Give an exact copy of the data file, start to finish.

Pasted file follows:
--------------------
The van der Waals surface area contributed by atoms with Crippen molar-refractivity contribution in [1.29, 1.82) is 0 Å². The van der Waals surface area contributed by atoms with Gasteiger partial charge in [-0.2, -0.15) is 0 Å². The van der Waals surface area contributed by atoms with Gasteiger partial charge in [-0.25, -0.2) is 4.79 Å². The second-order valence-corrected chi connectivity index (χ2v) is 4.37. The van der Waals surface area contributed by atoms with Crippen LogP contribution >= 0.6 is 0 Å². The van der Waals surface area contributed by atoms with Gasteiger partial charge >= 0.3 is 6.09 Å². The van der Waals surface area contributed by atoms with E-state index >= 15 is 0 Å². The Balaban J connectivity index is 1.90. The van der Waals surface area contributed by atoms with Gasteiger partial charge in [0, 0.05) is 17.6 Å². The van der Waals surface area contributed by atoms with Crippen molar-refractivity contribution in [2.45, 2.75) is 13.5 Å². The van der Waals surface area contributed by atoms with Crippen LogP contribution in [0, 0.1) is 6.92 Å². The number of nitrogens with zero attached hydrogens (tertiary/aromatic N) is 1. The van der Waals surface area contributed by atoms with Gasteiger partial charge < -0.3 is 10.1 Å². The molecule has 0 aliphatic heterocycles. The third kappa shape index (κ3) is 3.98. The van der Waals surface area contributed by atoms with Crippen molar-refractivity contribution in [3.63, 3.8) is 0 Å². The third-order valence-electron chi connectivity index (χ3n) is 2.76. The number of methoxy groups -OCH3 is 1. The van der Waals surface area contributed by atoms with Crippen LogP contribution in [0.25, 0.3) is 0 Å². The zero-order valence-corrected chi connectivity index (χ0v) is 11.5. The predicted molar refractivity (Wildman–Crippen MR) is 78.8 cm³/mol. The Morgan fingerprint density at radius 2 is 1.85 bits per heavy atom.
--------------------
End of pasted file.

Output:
The van der Waals surface area contributed by atoms with Crippen molar-refractivity contribution in [1.29, 1.82) is 0 Å². The van der Waals surface area contributed by atoms with Gasteiger partial charge in [-0.2, -0.15) is 0 Å². The van der Waals surface area contributed by atoms with Gasteiger partial charge in [-0.25, -0.2) is 4.79 Å². The second-order valence-corrected chi connectivity index (χ2v) is 4.37. The van der Waals surface area contributed by atoms with Crippen LogP contribution >= 0.6 is 0 Å². The van der Waals surface area contributed by atoms with Gasteiger partial charge >= 0.3 is 6.09 Å². The van der Waals surface area contributed by atoms with E-state index >= 15 is 0 Å². The Balaban J connectivity index is 1.90. The van der Waals surface area contributed by atoms with Gasteiger partial charge in [0, 0.05) is 17.6 Å². The van der Waals surface area contributed by atoms with Crippen molar-refractivity contribution in [2.45, 2.75) is 13.5 Å². The van der Waals surface area contributed by atoms with Crippen LogP contribution in [0, 0.1) is 6.92 Å². The number of nitrogens with zero attached hydrogens (tertiary/aromatic N) is 1. The van der Waals surface area contributed by atoms with Gasteiger partial charge < -0.3 is 10.1 Å². The molecule has 0 aliphatic heterocycles. The third kappa shape index (κ3) is 3.98. The van der Waals surface area contributed by atoms with Crippen molar-refractivity contribution in [3.63, 3.8) is 0 Å². The third-order valence-electron chi connectivity index (χ3n) is 2.76. The number of methoxy groups -OCH3 is 1. The van der Waals surface area contributed by atoms with Crippen LogP contribution in [0.25, 0.3) is 0 Å². The zero-order valence-corrected chi connectivity index (χ0v) is 11.5. The predicted molar refractivity (Wildman–Crippen MR) is 78.8 cm³/mol. The Morgan fingerprint density at radius 2 is 1.85 bits per heavy atom.